JNU sanitation worker’s death blamed on delayed wages, contract labour

On 20 May, Vijay Valmiki, a sanitation worker who was posted at Paschimabad was found hanging from a tree in Jawaharlal Nehru University (JNU). Earlier in the day, he had performed his duties, and then within a short time died a tragic death. 
Vijay Valmiki was a resident of Kusumpur Pahari. His wife and three minor children along with the family, and co-workers are in a state of shock. This death comes in the context of irregular and delayed wage payments to contract workers which has sometimes spanned months in JNU”, said a statement issued by the Jawaharlal Nehru University Teachers Association (JNUTA).
“The delays and irregularity have been especially compounded for sanitary workers in JNU who belong to the bottom most layer of the graded social labour hierarchy”, it added.
“This along with the increasing onerous contractualisation and casualisation of essential jobs which are perennial in nature is blatantly illegal”, JNUTA underlined, alleging, *The JNU administration has been committing these illegalies with impunity for years now. This is ironical for an administration that always flaunts itself as the ‘topmost’ university in the country.”
Pointing out that sanitary workers and other contract workers in JNU have been valiantly struggling against such Illegality and injustice, the statement, signed by JNUTA president and secretary Moushumi Basu and Syed Akhtar Husain, said, “Vijay Valmiki had been active in the struggle by his union against these illegal and unethical practices that the JNU administration has routinised, and had made significant contributions to the periodic victory of these struggles.”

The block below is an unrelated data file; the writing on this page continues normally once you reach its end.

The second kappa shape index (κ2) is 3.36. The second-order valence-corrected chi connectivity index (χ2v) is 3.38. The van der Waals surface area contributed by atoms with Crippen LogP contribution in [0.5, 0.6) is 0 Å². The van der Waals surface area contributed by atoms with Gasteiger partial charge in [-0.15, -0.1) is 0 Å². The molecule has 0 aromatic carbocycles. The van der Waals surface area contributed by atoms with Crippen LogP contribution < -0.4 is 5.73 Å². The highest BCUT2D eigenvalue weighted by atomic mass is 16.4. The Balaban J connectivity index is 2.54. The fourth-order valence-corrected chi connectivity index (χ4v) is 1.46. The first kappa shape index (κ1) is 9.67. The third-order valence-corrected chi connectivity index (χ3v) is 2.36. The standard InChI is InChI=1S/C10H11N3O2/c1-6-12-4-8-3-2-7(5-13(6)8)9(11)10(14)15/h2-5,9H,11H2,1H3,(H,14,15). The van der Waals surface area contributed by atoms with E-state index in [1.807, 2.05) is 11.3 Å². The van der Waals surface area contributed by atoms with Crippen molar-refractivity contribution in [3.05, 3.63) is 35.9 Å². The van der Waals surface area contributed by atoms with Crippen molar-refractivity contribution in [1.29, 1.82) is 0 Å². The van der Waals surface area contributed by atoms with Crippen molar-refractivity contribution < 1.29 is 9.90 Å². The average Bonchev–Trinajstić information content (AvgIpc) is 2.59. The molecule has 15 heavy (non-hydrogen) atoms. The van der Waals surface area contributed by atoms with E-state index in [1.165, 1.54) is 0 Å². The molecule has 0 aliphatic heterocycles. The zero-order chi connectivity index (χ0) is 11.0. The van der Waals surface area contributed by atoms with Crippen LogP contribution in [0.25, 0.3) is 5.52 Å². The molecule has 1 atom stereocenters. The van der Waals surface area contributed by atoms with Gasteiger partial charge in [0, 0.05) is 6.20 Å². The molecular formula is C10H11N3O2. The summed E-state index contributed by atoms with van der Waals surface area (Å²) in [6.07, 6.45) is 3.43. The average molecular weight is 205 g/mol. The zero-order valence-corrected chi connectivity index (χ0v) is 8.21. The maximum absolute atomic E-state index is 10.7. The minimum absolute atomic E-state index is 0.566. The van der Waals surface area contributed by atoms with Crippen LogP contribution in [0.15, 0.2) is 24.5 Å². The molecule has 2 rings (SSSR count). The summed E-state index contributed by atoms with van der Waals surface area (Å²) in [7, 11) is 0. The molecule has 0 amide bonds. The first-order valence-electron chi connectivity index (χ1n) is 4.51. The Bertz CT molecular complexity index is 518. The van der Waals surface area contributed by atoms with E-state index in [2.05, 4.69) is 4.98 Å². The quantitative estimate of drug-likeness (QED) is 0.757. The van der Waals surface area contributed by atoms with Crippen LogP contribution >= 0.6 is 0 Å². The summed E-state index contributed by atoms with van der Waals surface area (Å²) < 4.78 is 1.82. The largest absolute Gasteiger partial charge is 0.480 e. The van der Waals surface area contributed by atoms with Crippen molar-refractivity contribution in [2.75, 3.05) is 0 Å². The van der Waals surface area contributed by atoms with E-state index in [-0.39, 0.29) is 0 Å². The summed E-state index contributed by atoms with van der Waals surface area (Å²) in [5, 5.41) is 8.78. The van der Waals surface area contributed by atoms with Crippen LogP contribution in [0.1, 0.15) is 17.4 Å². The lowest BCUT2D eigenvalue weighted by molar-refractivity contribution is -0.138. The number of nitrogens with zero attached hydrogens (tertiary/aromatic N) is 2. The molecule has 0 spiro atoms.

Expressing immense grief and anger at the death of Vijay Valmiki, JNUTA said it “stands with his family and co-workers in securing justice for Vijay Valmiki”, even as demanding that the JNU administration should take responsibility for Vijay Valmiki’s institutional murder as the principal employer (as defined in the law) and meet the demands of his family, and co-workers, and those standing by his family to ensure that justice is done to his wife and children.
“JNUTA condemns the illegal and unethical practices of casualisation and contractualisation of jobs that are essential, perennial and permanent”, it said, calling on the JNU administration to immediately stop all violations of law” and “start with paying wages on time and regularly, and also begin the process of reversing the illegal contractualisation and casualisation of all perennial jobs in a time bound manner.”
www.counterview.net

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